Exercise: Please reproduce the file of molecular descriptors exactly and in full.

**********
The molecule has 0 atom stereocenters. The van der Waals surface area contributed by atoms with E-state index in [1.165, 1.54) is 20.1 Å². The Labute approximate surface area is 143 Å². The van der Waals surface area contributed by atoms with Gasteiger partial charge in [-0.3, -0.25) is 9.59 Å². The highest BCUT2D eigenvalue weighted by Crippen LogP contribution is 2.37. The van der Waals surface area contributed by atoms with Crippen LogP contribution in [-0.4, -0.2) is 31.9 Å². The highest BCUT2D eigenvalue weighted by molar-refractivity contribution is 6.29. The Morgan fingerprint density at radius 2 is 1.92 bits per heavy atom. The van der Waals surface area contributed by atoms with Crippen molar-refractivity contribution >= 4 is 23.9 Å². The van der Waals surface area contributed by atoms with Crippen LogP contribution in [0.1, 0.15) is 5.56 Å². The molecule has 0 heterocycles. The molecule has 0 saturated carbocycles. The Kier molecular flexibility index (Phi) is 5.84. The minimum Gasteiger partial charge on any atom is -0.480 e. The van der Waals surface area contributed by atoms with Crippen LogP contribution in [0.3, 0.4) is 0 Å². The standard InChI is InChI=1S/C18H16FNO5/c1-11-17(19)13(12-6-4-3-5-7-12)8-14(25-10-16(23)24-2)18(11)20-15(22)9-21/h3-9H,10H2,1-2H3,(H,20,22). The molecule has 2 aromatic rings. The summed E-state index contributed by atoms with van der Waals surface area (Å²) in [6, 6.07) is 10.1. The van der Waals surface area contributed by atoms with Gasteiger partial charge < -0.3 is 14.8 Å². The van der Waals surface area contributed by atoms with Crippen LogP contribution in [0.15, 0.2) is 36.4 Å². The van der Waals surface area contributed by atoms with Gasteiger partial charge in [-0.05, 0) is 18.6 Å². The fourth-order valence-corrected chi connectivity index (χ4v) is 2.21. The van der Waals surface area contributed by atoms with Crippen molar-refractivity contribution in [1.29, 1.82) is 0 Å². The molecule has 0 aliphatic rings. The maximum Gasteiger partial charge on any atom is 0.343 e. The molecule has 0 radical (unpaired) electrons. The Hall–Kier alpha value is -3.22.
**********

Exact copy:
The molecule has 0 atom stereocenters. The van der Waals surface area contributed by atoms with E-state index in [1.165, 1.54) is 20.1 Å². The Labute approximate surface area is 143 Å². The van der Waals surface area contributed by atoms with Gasteiger partial charge in [-0.3, -0.25) is 9.59 Å². The highest BCUT2D eigenvalue weighted by Crippen LogP contribution is 2.37. The van der Waals surface area contributed by atoms with Crippen LogP contribution in [-0.4, -0.2) is 31.9 Å². The highest BCUT2D eigenvalue weighted by molar-refractivity contribution is 6.29. The Morgan fingerprint density at radius 2 is 1.92 bits per heavy atom. The van der Waals surface area contributed by atoms with Crippen molar-refractivity contribution >= 4 is 23.9 Å². The van der Waals surface area contributed by atoms with Crippen LogP contribution in [0.1, 0.15) is 5.56 Å². The molecule has 0 heterocycles. The molecule has 0 saturated carbocycles. The Kier molecular flexibility index (Phi) is 5.84. The minimum Gasteiger partial charge on any atom is -0.480 e. The van der Waals surface area contributed by atoms with Crippen LogP contribution in [0.3, 0.4) is 0 Å². The standard InChI is InChI=1S/C18H16FNO5/c1-11-17(19)13(12-6-4-3-5-7-12)8-14(25-10-16(23)24-2)18(11)20-15(22)9-21/h3-9H,10H2,1-2H3,(H,20,22). The molecule has 2 aromatic rings. The summed E-state index contributed by atoms with van der Waals surface area (Å²) in [6, 6.07) is 10.1. The van der Waals surface area contributed by atoms with Gasteiger partial charge < -0.3 is 14.8 Å². The van der Waals surface area contributed by atoms with Crippen LogP contribution in [0.15, 0.2) is 36.4 Å². The van der Waals surface area contributed by atoms with Gasteiger partial charge in [-0.05, 0) is 18.6 Å². The fourth-order valence-corrected chi connectivity index (χ4v) is 2.21. The van der Waals surface area contributed by atoms with Crippen molar-refractivity contribution in [1.29, 1.82) is 0 Å². The molecule has 0 aliphatic rings. The maximum Gasteiger partial charge on any atom is 0.343 e. The molecule has 0 radical (unpaired) electrons. The Hall–Kier alpha value is -3.22.